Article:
With the rise of blockchain technology in recent years and the surge in prices of cryptocurrencies in 2017, initial coin offerings (ICOs) have taken investors (both institutional and private) worldwide by the storm.
Many start-ups (especially tech-related businesses) have been drawn to ICOs, not only because of their openness, but because they require fewer sophisticated resources and procedures compared to the traditional fund-raising methods.
What Is an ICO and How it Works
For an ICO, the issuer creates “tokens” (in the form of intangible cryptocurrency). Tokens are then offered for sale through a blockchain (a decentralised digital ledger).
Among investors, an ICO is often compared to an IPO (initial public offering). But although they do share some commonalities, the former is much more versatile because its use is not limited to capital-raising.
There are 2 major types of tokens that can be issued in an ICO:
- Security (or speculative) tokens: Akin to stocks in an IPO, security tokens are sold to the general public, in exchange for either fiat money or other pre-existing cryptocurrency, in order to raise capital. Investors may then freely trade their tokens on cryptocurrency platforms or cash out.
Science Blockchain, which incubates blockchain and cryptocurrency-related businesses, is one of the most notable companies that used an ICO to offer security tokens. The ICO raised over $12 million USD for the company.
- Utility tokens: As opposed to security tokens, utility tokens are not designed for investments, but are offered as a form of pre-sale of a commodity. Holders are entitled to redeem products or services offered by the issuer at a later time. These tokens are often issued in an ICO for crowdfunding purposes, since they allow budding businesses to raise funds in a short time.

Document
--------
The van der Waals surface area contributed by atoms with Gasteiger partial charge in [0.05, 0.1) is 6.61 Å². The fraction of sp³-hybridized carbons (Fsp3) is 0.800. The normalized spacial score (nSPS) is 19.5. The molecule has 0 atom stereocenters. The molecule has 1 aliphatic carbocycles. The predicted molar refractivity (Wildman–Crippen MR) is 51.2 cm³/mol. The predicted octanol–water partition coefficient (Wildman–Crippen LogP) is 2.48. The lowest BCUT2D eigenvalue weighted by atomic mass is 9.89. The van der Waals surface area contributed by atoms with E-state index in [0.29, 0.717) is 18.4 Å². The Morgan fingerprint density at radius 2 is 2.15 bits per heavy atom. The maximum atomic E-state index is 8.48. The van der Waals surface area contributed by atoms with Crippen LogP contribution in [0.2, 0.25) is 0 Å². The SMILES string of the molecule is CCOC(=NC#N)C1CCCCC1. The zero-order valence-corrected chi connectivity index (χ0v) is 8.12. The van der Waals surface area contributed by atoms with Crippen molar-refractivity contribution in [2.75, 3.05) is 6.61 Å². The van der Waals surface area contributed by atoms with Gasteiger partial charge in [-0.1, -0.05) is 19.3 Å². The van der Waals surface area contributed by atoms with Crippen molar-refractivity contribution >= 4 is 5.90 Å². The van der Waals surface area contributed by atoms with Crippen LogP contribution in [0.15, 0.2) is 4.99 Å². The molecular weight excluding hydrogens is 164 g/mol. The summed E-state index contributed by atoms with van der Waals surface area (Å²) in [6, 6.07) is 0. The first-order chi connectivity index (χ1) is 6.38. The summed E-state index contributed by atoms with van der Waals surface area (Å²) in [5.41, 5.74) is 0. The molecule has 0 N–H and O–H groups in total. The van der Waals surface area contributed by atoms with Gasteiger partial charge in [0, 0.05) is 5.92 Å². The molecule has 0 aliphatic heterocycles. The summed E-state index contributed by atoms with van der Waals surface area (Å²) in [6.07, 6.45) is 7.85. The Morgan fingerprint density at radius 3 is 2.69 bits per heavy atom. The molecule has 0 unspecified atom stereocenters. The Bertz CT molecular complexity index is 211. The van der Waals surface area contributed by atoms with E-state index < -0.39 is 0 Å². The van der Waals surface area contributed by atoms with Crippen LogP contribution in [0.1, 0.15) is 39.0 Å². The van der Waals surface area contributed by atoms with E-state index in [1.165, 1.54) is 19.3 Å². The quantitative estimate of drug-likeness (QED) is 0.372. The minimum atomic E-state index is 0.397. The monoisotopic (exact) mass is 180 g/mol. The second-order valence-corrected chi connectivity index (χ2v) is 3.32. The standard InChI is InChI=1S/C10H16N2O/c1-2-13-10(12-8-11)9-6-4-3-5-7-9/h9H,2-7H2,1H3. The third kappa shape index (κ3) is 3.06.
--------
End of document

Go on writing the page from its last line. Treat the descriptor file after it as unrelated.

Bankera, which gives token-holders access to their decentralised banking services, raised more than $100 million USD during their crowd sale.
Opportunities and Risks
Blockchain technology and ICOs undoubtedly possess great potential, and there is no lack of successful ICOs.
Nonetheless, failed cases do exist. Moreover, regulations in different jurisdictions vary significantly. Since ICOs are still in the stage of constant development, even the laws within a jurisdiction may occasionally change.
Accordingly, interested investors and institutions planning to launch an ICO are reminded to always keep an eye on relevant existing regulations and the introduction of new regulatory regimes. They should ensure that they are fully aware of and prepared for the potential risks.
The information provided here is intended to give general information only. It is not a complete statement of the law. It is not intended to be relied upon or to be a substitute for legal advice in relation to particular circumstances.